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How did the Labout party fight Ignorance?
1944 education act: Free education up to 14. 1947 Education act: Free education up to 15.
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How did the Labour party fight Disease?
1946 NHS act: Free medical, dental and eye care for all. 1947 NHS act: charges on prescriptions. 1947 NHS act: charges on some services.
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How did the Labout party fight Squalor?
1946 New Towns act: 17 new towns built in England and 4 enlarged hugely, 5 towns in Scotland and 1 in Wales, Huge local authoriy house building programme- by Sept. 1948 750000 new homes built.
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How did the Labour party fight Idleness?
From 1945: Gov building schemes provided work.
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Which was the hardest reform for Labour to introduce?
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What did the British Medical Association do?
fought gov. reforms, such as the 1911 free health care for those on NI, fought all changes to make healthcare free.
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How did this change when Labour came to power in 1945?
The new Minister of Health wanted to carry out Beveridges recomendations.
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How did he do this?
He set up comitees to consult with the BMA. Whilst this was going on he pushes through the NHS act despite BMA protest.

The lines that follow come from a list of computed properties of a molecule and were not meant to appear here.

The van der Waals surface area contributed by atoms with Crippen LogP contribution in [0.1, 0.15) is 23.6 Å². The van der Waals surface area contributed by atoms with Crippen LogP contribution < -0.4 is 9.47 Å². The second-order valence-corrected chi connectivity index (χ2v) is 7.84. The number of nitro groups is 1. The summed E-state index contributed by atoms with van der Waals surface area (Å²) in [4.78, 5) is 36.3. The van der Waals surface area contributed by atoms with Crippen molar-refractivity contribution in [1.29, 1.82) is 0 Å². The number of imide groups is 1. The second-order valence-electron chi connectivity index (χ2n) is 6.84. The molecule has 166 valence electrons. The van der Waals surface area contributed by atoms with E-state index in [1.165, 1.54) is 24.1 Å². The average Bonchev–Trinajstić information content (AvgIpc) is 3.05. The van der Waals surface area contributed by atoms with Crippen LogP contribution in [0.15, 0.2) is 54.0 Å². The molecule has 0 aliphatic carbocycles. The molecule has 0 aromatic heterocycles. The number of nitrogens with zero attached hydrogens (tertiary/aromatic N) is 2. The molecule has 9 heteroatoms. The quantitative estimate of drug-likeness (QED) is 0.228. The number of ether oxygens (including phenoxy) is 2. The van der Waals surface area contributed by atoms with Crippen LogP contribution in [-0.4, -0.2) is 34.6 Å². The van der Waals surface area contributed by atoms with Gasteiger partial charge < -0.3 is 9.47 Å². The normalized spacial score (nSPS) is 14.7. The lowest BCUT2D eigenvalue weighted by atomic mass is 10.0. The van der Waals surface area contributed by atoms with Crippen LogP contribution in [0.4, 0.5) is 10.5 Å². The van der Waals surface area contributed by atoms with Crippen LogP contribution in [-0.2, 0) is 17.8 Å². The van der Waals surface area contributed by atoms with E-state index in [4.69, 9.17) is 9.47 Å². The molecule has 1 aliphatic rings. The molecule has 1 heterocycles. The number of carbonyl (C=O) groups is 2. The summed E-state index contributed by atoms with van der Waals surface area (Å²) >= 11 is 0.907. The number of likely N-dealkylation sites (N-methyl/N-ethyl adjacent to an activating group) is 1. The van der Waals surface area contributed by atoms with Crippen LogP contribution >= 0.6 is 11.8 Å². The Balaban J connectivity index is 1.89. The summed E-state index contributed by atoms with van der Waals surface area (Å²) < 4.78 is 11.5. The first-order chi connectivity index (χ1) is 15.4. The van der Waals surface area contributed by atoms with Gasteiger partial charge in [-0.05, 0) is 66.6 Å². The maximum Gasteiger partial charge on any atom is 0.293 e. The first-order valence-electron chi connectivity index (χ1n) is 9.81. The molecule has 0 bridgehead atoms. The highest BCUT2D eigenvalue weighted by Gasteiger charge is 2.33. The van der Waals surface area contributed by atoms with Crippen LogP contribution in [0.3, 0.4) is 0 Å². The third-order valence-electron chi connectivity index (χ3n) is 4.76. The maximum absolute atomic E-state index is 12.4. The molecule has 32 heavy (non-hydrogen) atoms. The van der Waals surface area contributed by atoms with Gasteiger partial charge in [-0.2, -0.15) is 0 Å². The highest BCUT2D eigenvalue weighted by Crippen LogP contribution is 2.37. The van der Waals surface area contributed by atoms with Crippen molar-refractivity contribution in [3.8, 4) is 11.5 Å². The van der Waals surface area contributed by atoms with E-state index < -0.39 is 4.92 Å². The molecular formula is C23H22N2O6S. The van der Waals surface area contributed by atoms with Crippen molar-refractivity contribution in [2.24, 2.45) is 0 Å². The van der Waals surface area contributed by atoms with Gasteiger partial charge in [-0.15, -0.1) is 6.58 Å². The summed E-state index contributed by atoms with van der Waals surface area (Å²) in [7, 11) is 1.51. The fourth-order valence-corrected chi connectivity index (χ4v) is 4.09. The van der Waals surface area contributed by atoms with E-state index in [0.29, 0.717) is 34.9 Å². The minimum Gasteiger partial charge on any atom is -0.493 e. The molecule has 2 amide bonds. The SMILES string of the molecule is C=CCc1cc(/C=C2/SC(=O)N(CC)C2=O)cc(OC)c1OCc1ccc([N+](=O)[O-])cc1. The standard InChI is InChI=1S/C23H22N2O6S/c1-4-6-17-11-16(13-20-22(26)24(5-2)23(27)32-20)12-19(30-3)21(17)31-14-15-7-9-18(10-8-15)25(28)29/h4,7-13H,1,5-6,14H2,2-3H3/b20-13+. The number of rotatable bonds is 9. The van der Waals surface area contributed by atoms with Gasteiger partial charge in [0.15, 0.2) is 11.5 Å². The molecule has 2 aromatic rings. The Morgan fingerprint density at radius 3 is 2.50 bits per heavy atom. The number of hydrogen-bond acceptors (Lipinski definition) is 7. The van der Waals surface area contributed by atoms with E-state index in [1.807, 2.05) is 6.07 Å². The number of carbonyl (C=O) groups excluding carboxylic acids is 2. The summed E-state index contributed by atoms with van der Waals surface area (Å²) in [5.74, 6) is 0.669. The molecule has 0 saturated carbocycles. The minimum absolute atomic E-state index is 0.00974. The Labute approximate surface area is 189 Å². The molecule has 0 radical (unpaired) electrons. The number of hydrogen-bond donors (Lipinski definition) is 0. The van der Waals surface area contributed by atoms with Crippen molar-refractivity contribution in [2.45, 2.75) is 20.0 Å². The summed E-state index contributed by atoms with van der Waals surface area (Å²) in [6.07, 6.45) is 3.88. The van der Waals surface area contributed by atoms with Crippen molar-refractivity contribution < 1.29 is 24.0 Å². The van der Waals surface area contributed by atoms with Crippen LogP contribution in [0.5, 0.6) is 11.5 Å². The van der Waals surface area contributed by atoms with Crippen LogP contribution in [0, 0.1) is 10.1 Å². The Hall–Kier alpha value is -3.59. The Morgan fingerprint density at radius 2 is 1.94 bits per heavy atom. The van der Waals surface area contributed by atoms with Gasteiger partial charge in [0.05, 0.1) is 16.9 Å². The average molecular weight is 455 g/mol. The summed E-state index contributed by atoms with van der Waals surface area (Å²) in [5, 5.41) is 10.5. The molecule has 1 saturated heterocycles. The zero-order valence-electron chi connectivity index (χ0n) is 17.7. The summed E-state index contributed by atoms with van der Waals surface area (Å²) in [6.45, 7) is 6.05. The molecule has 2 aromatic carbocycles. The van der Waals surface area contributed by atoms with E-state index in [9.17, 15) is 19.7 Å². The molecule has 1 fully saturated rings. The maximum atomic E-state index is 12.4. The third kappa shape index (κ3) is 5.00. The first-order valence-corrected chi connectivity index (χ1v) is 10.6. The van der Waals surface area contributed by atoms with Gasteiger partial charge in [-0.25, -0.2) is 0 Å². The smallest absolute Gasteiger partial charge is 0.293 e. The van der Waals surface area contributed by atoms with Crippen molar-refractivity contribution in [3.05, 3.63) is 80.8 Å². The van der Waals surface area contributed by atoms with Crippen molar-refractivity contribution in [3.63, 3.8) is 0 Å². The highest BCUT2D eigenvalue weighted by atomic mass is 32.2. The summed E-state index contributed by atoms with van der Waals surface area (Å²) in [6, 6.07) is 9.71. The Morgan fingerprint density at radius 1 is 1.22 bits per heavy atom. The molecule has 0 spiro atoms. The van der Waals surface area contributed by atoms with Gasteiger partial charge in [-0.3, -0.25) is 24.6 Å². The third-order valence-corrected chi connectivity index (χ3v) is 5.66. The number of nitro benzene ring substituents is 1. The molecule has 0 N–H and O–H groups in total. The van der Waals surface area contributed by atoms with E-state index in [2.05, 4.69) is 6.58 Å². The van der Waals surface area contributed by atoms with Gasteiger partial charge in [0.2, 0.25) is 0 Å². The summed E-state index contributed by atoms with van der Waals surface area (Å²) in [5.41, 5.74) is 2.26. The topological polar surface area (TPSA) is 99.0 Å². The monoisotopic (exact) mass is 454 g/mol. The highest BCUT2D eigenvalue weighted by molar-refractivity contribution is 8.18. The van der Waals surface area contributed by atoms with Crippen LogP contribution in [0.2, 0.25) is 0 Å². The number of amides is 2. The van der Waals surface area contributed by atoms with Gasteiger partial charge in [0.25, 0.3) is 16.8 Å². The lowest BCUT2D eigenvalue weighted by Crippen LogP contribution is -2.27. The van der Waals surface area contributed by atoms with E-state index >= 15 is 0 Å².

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When was the Act introduced?
The date was set for January 1948, Disputes with the BMA delayed this to April 1948 and it wasnt until July 1948 that the NHS actually started providing free services.
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How did people use the NHS at first?
People couldnt believe that healthcare was going to be free so they rished to use it.
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What did this mean?
That they badly underestimated how much it would cost.
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What things were most popular?
Glasses and false teeth, but the Medicine bill was also high.
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As a result what happened?
In 1949 the gov. was debating introducing charges and the NHS act of 1949 introduced a cost of 1-shilling per prescription.
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When did the new NHS act come into force?
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What did Bevan do as a result?
He disagreed and resigned as health minister.
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What happened in 1951?
Another act put a charge of 1-shilling towards the cost of glasses or half the cost of false teeth.
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Other cards in this set
What did national insurance cover?
If work dried up, the fund paid benefit for up to 15 weeks.
What did the government set up in November 1918?
Why was the dole set up?
What did women have to do after the war?